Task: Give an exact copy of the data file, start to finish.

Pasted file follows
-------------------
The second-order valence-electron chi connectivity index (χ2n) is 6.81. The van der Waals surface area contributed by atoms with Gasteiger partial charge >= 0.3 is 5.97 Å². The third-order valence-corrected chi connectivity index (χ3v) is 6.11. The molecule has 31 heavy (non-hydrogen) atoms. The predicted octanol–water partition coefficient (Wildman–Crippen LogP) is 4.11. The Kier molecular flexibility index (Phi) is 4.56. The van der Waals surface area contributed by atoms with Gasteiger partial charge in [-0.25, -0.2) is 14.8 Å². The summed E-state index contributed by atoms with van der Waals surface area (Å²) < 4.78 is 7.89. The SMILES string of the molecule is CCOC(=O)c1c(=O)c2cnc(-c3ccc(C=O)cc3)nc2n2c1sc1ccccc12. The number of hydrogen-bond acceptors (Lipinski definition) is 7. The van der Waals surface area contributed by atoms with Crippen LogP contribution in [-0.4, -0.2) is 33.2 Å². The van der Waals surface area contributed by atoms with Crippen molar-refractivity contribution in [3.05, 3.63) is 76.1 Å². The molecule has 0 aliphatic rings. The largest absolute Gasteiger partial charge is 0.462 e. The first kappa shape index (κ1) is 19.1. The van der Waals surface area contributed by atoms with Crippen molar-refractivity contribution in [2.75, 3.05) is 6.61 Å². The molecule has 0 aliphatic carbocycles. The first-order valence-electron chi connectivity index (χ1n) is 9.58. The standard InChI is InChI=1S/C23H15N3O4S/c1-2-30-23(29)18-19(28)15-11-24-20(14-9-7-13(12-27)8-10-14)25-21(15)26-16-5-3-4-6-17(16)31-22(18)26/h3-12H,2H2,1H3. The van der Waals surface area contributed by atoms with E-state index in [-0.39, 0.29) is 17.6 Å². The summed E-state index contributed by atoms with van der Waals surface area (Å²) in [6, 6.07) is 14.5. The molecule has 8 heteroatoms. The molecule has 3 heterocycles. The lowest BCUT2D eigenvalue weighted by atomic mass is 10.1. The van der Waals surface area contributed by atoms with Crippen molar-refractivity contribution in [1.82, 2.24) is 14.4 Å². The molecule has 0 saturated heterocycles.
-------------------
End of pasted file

The second-order valence-electron chi connectivity index (χ2n) is 6.81. The van der Waals surface area contributed by atoms with Gasteiger partial charge >= 0.3 is 5.97 Å². The third-order valence-corrected chi connectivity index (χ3v) is 6.11. The molecule has 31 heavy (non-hydrogen) atoms. The predicted octanol–water partition coefficient (Wildman–Crippen LogP) is 4.11. The Kier molecular flexibility index (Phi) is 4.56. The van der Waals surface area contributed by atoms with Gasteiger partial charge in [-0.25, -0.2) is 14.8 Å². The summed E-state index contributed by atoms with van der Waals surface area (Å²) < 4.78 is 7.89. The SMILES string of the molecule is CCOC(=O)c1c(=O)c2cnc(-c3ccc(C=O)cc3)nc2n2c1sc1ccccc12. The number of hydrogen-bond acceptors (Lipinski definition) is 7. The van der Waals surface area contributed by atoms with Crippen LogP contribution in [-0.4, -0.2) is 33.2 Å². The van der Waals surface area contributed by atoms with Crippen molar-refractivity contribution in [3.05, 3.63) is 76.1 Å². The molecule has 0 aliphatic rings. The largest absolute Gasteiger partial charge is 0.462 e. The first kappa shape index (κ1) is 19.1. The van der Waals surface area contributed by atoms with Crippen molar-refractivity contribution in [2.75, 3.05) is 6.61 Å². The molecule has 0 aliphatic carbocycles. The first-order valence-electron chi connectivity index (χ1n) is 9.58. The standard InChI is InChI=1S/C23H15N3O4S/c1-2-30-23(29)18-19(28)15-11-24-20(14-9-7-13(12-27)8-10-14)25-21(15)26-16-5-3-4-6-17(16)31-22(18)26/h3-12H,2H2,1H3. The van der Waals surface area contributed by atoms with E-state index in [-0.39, 0.29) is 17.6 Å². The summed E-state index contributed by atoms with van der Waals surface area (Å²) in [6, 6.07) is 14.5. The molecule has 8 heteroatoms. The molecule has 3 heterocycles. The lowest BCUT2D eigenvalue weighted by atomic mass is 10.1. The van der Waals surface area contributed by atoms with Crippen molar-refractivity contribution in [1.82, 2.24) is 14.4 Å². The molecule has 0 saturated heterocycles.